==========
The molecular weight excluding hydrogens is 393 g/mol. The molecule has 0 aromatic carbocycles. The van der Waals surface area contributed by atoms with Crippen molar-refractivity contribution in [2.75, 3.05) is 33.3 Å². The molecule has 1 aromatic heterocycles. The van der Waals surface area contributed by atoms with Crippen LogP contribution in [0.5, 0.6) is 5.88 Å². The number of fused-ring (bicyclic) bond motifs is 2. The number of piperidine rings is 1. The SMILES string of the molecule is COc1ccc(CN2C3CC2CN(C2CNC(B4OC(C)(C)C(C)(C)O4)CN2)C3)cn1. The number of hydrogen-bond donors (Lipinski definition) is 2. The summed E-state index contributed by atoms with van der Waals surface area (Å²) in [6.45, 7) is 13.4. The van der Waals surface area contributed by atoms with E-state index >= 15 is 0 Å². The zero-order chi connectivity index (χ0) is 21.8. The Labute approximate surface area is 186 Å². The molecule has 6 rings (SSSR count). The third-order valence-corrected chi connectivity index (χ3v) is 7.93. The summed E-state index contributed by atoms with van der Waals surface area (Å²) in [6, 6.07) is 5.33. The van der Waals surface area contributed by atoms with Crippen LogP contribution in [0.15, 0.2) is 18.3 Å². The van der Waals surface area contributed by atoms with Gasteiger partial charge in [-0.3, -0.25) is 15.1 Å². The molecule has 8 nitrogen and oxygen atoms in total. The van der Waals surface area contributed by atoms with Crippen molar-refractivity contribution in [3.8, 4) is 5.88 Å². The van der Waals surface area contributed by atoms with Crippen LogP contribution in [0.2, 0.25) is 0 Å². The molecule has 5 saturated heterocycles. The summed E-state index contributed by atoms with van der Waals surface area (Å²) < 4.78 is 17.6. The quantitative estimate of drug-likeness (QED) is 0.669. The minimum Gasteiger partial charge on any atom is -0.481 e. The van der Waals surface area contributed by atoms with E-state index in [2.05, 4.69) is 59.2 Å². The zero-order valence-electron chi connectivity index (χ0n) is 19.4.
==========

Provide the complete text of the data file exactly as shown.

The molecular weight excluding hydrogens is 393 g/mol. The molecule has 0 aromatic carbocycles. The van der Waals surface area contributed by atoms with Crippen molar-refractivity contribution in [2.75, 3.05) is 33.3 Å². The molecule has 1 aromatic heterocycles. The van der Waals surface area contributed by atoms with Crippen LogP contribution in [0.5, 0.6) is 5.88 Å². The number of fused-ring (bicyclic) bond motifs is 2. The number of piperidine rings is 1. The SMILES string of the molecule is COc1ccc(CN2C3CC2CN(C2CNC(B4OC(C)(C)C(C)(C)O4)CN2)C3)cn1. The number of hydrogen-bond donors (Lipinski definition) is 2. The summed E-state index contributed by atoms with van der Waals surface area (Å²) in [6.45, 7) is 13.4. The van der Waals surface area contributed by atoms with E-state index >= 15 is 0 Å². The zero-order chi connectivity index (χ0) is 21.8. The Labute approximate surface area is 186 Å². The molecule has 6 rings (SSSR count). The third-order valence-corrected chi connectivity index (χ3v) is 7.93. The summed E-state index contributed by atoms with van der Waals surface area (Å²) in [6, 6.07) is 5.33. The van der Waals surface area contributed by atoms with Crippen LogP contribution in [0.15, 0.2) is 18.3 Å². The van der Waals surface area contributed by atoms with Gasteiger partial charge in [-0.3, -0.25) is 15.1 Å². The molecule has 8 nitrogen and oxygen atoms in total. The van der Waals surface area contributed by atoms with Crippen molar-refractivity contribution in [3.8, 4) is 5.88 Å². The van der Waals surface area contributed by atoms with Crippen LogP contribution in [0.2, 0.25) is 0 Å². The molecule has 5 saturated heterocycles. The summed E-state index contributed by atoms with van der Waals surface area (Å²) < 4.78 is 17.6. The quantitative estimate of drug-likeness (QED) is 0.669. The minimum Gasteiger partial charge on any atom is -0.481 e. The van der Waals surface area contributed by atoms with E-state index in [2.05, 4.69) is 59.2 Å². The zero-order valence-electron chi connectivity index (χ0n) is 19.4.